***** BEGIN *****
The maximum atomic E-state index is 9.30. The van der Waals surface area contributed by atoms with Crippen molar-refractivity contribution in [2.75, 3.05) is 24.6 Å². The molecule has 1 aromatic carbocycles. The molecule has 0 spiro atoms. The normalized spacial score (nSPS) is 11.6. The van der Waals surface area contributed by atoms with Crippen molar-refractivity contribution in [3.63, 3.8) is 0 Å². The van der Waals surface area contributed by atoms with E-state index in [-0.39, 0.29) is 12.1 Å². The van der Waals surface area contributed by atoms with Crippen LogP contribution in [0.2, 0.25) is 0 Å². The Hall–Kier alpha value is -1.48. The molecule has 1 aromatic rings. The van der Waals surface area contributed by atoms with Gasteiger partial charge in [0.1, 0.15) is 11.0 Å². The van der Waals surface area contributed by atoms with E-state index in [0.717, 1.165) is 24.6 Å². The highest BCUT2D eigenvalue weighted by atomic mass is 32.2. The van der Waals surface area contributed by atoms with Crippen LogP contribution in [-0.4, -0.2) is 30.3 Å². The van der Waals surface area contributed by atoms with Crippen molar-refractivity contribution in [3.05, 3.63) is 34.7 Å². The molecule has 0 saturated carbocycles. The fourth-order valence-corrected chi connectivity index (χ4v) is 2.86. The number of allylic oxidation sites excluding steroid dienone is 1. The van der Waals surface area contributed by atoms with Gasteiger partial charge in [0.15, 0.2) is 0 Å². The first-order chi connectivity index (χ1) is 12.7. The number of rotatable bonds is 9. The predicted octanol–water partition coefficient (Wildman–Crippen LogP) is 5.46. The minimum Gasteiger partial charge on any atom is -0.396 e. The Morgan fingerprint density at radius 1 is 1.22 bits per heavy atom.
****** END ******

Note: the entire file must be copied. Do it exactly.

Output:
The maximum atomic E-state index is 9.30. The van der Waals surface area contributed by atoms with Crippen molar-refractivity contribution in [2.75, 3.05) is 24.6 Å². The molecule has 1 aromatic carbocycles. The molecule has 0 spiro atoms. The normalized spacial score (nSPS) is 11.6. The van der Waals surface area contributed by atoms with Crippen molar-refractivity contribution in [3.63, 3.8) is 0 Å². The van der Waals surface area contributed by atoms with E-state index in [-0.39, 0.29) is 12.1 Å². The van der Waals surface area contributed by atoms with Crippen LogP contribution in [0.2, 0.25) is 0 Å². The Hall–Kier alpha value is -1.48. The molecule has 1 aromatic rings. The van der Waals surface area contributed by atoms with Gasteiger partial charge in [0.1, 0.15) is 11.0 Å². The van der Waals surface area contributed by atoms with E-state index in [0.717, 1.165) is 24.6 Å². The highest BCUT2D eigenvalue weighted by atomic mass is 32.2. The van der Waals surface area contributed by atoms with Crippen LogP contribution in [-0.4, -0.2) is 30.3 Å². The van der Waals surface area contributed by atoms with Crippen molar-refractivity contribution in [3.05, 3.63) is 34.7 Å². The molecule has 0 saturated carbocycles. The fourth-order valence-corrected chi connectivity index (χ4v) is 2.86. The number of allylic oxidation sites excluding steroid dienone is 1. The van der Waals surface area contributed by atoms with Gasteiger partial charge in [0.15, 0.2) is 0 Å². The first-order chi connectivity index (χ1) is 12.7. The number of rotatable bonds is 9. The predicted octanol–water partition coefficient (Wildman–Crippen LogP) is 5.46. The minimum Gasteiger partial charge on any atom is -0.396 e. The Morgan fingerprint density at radius 1 is 1.22 bits per heavy atom.